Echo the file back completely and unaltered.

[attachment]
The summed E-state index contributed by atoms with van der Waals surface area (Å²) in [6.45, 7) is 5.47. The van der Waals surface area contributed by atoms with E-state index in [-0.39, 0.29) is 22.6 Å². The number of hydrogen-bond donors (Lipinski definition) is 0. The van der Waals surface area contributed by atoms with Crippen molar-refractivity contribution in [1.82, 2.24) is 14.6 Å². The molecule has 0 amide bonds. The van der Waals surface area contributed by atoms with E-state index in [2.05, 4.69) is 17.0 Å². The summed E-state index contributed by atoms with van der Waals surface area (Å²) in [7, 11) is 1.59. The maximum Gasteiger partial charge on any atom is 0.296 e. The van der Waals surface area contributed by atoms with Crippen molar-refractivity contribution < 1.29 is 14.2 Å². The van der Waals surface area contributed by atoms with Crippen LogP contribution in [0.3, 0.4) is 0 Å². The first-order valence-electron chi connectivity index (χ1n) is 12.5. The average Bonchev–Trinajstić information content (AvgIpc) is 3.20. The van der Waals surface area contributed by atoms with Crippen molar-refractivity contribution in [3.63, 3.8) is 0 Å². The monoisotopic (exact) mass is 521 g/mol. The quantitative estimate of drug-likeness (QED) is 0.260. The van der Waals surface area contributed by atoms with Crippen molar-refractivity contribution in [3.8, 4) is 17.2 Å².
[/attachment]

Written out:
The summed E-state index contributed by atoms with van der Waals surface area (Å²) in [6.45, 7) is 5.47. The van der Waals surface area contributed by atoms with E-state index in [-0.39, 0.29) is 22.6 Å². The number of hydrogen-bond donors (Lipinski definition) is 0. The van der Waals surface area contributed by atoms with Crippen molar-refractivity contribution in [1.82, 2.24) is 14.6 Å². The molecule has 0 amide bonds. The van der Waals surface area contributed by atoms with E-state index in [2.05, 4.69) is 17.0 Å². The summed E-state index contributed by atoms with van der Waals surface area (Å²) in [7, 11) is 1.59. The maximum Gasteiger partial charge on any atom is 0.296 e. The van der Waals surface area contributed by atoms with Crippen molar-refractivity contribution < 1.29 is 14.2 Å². The van der Waals surface area contributed by atoms with Crippen LogP contribution in [0.3, 0.4) is 0 Å². The first-order valence-electron chi connectivity index (χ1n) is 12.5. The average Bonchev–Trinajstić information content (AvgIpc) is 3.20. The van der Waals surface area contributed by atoms with Crippen molar-refractivity contribution in [3.63, 3.8) is 0 Å². The monoisotopic (exact) mass is 521 g/mol. The quantitative estimate of drug-likeness (QED) is 0.260. The van der Waals surface area contributed by atoms with Crippen molar-refractivity contribution in [3.8, 4) is 17.2 Å².